Were there precedent cases in McCulloch v Maryland?

No. There were no established precedents for McCulloch v. Maryland, the first US Supreme Court case dealing with the implied constitutional powers of Congress. McCullough was an early challenge to the division of power between the state and federal governments, prompted by the vague wording of the Tenth Amendment.

The decision in this case set a precedent for future cases, such as Gibbons v. Ogden, (1824).

Additional Note:

Chief Justice Marshall referenced a Connecticut case, Montague v. Richardson, 24 Conn. 348, to explain his interpretation of the Tenth Amendment as being similar to a judge's construction of a particular state statute: "A pension is a bounty for past services rendered to the public. It is mainly designed to assist the pensioner in providing for his daily wants. Statutes protecting his interest in it, until so used, are of a remedial nature and entitled to a liberal construction"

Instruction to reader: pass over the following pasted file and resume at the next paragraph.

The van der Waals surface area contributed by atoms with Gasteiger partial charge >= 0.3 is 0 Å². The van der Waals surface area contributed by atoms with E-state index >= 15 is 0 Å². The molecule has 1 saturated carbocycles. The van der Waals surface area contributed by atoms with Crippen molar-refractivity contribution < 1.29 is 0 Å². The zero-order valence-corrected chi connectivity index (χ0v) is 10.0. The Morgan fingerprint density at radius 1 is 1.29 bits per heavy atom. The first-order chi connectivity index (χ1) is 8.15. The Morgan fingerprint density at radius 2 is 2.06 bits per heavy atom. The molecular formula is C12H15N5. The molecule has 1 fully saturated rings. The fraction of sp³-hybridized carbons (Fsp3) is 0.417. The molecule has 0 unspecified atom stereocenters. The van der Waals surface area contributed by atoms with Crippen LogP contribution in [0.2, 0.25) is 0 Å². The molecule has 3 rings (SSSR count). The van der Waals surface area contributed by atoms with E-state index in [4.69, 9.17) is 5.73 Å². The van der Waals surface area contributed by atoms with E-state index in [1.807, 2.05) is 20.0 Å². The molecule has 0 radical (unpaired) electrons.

Marshall's corollary:

"We admit, as all must admit, that the powers of the Government are limited, and that its limits are not to be transcended. But we think the sound construction of the Constitution must allow to the national legislature that discretion with respect to the means by which the powers it confers are to be carried into execution which will enable that body to perform the high duties assigned to it in the manner most beneficial to the people. Let the end be legitimate, let it be within the scope of the Constitution, and all means which are appropriate, which are plainly adapted to that end, which are not prohibited, but consist with the letter and spirit of the Constitution, are Constitutional."

Case Citation:

McCulloch v. Maryland, 17 US 316 (1819)